Health Minister Jim Reiter calls for an action plan within days to deal with the issue.
Both the National Lacrosse League (NLL) and the Western Hockey League (WHL) suspend their seasons.
The WHL cancelled the remainder of its season on March 18, while the NLL followed suit on April 8.
The Saskatchewan Junior Hockey League, which originally said on March 12 that its season will continue, backtracked and suspended its season.
The University of Regina suspends all classes and labs for the next four days. Classes resumed on March 20 through distance teaching only.
The University of Saskatchewan also suspends classes and moves to distance learning.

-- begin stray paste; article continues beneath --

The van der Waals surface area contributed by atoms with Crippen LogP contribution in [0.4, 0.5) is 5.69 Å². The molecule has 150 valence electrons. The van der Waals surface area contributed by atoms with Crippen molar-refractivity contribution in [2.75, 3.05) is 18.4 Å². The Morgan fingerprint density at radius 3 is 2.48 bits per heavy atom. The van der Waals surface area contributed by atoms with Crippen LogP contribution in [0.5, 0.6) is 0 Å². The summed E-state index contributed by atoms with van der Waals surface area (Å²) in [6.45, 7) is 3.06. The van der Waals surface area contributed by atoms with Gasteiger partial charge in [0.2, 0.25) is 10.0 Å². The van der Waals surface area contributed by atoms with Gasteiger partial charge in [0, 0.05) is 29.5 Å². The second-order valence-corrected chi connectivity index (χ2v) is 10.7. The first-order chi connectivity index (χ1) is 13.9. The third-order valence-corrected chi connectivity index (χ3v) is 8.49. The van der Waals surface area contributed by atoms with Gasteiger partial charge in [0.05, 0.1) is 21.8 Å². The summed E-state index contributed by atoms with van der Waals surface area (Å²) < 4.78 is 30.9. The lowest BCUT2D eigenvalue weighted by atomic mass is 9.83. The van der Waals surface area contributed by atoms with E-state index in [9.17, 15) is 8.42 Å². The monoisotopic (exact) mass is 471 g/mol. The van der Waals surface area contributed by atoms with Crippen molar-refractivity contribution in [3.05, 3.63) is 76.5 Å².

Saskatchewan says all public schools will remain open and that any decision to close schools would be made on the advice of Shahab, who said it would not be made in the “absence of valid public health reasons.”
One day after saying public schools will remain open, the province orders all publicly-funded schools to close indefinitely starting on March 20. Officials said every student will receive a final grade based on their current grade and they will progress to their next grade level for the 2020-21 school year.
Visitor restrictions are implemented at hospitals, long-term care homes, personal care homes and group homes.
The Saskatchewan government said while concern over the spread of the novel coronavirus continues to rise, the risk remains low but is increasing.